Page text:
Synchronizing estrus in your first-calf heifers pays life-long dividends. Here's a simple approach
It has long been known that getting your heifers bred early in the breeding season sets them up for a lifetime of productivity. And aficionados of artificial insemination (AI) have long had the tools to synchronize the estrus cycle and accomplish that goal.
However, most cow-calf producers, for a variety of very good reasons, believe AI simply doesn't fit their program. But there's a component of the estrus synchronization mantra that can work in commercial operations and pay dividends for the productive life of your first-calf heifers. And the best thing, says David Patterson, University of Missouri Extension beef reproduction specialist, is that it's fairly simple.
Here's the protocol: feed half a milligram (mg) of MGA (melengestrol acetate) to your heifers for 14 days. Wait 10 days after you stop feeding the MGA and turn the bulls out.
Simple, right? Well, yes and no. There are some considerations, Patterson says, but overall, he thinks the protocol is an excellent way for commercial cow-calf producers to get their breeding program shaped up.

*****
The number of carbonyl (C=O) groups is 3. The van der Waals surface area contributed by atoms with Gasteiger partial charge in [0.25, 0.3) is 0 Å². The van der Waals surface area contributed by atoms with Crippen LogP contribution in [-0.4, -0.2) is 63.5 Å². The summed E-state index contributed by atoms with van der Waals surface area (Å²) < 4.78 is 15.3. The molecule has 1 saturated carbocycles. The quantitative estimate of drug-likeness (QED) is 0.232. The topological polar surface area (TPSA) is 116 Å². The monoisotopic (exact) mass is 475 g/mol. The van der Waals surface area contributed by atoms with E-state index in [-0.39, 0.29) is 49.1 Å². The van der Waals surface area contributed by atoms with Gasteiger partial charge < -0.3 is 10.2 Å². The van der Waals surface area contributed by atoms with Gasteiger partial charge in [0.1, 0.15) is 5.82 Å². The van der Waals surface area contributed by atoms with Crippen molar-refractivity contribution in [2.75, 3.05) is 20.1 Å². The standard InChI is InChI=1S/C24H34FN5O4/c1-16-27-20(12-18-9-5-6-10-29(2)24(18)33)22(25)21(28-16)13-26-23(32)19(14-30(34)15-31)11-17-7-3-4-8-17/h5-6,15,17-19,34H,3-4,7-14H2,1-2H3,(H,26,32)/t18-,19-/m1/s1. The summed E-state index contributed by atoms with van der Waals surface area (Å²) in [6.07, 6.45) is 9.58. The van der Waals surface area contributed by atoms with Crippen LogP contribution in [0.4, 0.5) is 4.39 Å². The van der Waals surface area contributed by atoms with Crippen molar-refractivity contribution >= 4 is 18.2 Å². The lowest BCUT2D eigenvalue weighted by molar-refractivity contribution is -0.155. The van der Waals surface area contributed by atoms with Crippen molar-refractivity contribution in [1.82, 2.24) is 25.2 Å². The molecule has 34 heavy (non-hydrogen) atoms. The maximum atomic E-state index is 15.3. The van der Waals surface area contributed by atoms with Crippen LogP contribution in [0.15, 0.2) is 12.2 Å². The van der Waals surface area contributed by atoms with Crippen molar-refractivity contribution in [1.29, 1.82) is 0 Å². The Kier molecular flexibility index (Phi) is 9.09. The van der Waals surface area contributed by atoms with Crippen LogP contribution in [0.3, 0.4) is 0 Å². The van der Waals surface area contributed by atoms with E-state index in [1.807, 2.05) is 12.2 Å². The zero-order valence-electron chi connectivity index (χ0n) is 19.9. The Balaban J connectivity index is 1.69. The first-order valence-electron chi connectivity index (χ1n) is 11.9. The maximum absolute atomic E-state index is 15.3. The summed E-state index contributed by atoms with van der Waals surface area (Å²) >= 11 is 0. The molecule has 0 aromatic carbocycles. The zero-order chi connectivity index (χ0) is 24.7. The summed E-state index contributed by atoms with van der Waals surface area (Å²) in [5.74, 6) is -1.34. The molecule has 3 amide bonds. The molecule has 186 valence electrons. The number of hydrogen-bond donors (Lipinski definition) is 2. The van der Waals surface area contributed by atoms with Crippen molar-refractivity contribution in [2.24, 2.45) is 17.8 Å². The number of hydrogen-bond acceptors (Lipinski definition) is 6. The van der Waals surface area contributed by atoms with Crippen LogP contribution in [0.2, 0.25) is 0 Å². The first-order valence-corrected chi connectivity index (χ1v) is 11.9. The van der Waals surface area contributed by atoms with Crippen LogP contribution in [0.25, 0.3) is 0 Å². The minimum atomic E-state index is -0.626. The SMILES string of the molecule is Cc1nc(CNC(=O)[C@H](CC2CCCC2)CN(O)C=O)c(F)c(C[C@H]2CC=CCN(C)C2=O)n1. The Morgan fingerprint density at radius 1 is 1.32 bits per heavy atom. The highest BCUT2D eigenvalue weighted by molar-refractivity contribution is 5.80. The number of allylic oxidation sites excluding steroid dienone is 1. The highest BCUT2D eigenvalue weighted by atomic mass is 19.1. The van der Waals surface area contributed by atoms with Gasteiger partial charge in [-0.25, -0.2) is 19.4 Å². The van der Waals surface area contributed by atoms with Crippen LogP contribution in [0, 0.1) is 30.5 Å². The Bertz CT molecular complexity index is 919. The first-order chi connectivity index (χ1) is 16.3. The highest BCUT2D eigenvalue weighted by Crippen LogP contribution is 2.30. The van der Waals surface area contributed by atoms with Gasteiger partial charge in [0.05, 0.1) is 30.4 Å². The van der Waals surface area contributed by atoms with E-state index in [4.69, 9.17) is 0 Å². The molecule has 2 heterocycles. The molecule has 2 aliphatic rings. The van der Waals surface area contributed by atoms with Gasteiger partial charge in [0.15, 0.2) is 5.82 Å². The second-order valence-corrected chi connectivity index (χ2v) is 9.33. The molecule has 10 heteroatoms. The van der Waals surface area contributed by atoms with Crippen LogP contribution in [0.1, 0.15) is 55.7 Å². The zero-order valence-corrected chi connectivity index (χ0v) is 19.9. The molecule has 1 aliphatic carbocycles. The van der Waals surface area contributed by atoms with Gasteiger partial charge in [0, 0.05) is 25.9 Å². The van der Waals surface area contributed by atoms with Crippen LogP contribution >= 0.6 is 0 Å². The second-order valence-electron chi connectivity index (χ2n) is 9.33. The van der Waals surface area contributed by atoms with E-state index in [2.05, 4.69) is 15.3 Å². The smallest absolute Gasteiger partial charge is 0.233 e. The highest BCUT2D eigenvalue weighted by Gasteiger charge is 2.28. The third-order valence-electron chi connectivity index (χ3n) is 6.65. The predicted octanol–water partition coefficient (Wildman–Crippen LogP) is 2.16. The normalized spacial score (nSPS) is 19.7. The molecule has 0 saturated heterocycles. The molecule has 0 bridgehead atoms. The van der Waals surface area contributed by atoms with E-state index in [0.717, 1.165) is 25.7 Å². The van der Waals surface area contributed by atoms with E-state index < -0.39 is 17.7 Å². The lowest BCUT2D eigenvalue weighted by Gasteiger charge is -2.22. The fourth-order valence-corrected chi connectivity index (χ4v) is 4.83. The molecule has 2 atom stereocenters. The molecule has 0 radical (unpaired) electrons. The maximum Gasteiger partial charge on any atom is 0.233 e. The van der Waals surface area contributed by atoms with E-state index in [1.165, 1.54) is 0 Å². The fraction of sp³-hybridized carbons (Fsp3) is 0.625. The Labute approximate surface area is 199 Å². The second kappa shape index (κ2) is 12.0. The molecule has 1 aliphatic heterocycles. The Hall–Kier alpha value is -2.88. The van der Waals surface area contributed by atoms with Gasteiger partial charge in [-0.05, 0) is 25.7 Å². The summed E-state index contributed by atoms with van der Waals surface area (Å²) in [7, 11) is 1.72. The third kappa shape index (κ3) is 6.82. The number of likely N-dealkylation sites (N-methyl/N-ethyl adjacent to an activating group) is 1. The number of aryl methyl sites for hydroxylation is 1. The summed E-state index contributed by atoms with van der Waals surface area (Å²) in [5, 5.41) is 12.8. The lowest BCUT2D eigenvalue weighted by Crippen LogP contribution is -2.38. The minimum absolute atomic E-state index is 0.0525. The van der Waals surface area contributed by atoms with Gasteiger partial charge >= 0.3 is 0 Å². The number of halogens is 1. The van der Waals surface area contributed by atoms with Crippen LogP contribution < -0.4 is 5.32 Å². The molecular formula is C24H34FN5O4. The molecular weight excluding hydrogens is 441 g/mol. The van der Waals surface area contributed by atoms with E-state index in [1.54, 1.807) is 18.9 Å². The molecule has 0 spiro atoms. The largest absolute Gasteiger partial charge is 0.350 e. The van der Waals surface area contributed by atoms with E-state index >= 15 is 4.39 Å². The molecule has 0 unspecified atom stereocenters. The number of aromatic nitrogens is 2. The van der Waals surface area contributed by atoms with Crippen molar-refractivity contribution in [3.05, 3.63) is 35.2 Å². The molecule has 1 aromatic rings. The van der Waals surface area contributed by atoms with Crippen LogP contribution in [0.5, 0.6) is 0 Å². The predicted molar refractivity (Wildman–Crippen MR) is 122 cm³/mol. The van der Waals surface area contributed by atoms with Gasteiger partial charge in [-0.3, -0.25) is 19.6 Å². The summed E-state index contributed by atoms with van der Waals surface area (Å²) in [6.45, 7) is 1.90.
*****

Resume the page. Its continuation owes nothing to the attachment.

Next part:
Settle 'em early
Getting your heifers settled in the first 21 days of the breeding season not only increases the efficiency of your breeding program, but of your entire herd.
“Heifers that conceive earliest in their first breeding season will remain in the herd much longer than heifers that conceive either in the mid or late part of the breeding season,” Patterson says. The reason is that by calving early, they've got a longer period to recover going into their second breeding season. “Heifers that conceive as yearlings during the mid to late portion of their breeding season are at a much higher risk of falling out of the herd either the second year or subsequent years because they start out behind.”
The economics are clear. Not only are your costs higher per animal the first few years of a heifer's life as she earns her place in the cowherd, but calves born earlier in the calving season are older at weaning and thus, weigh more.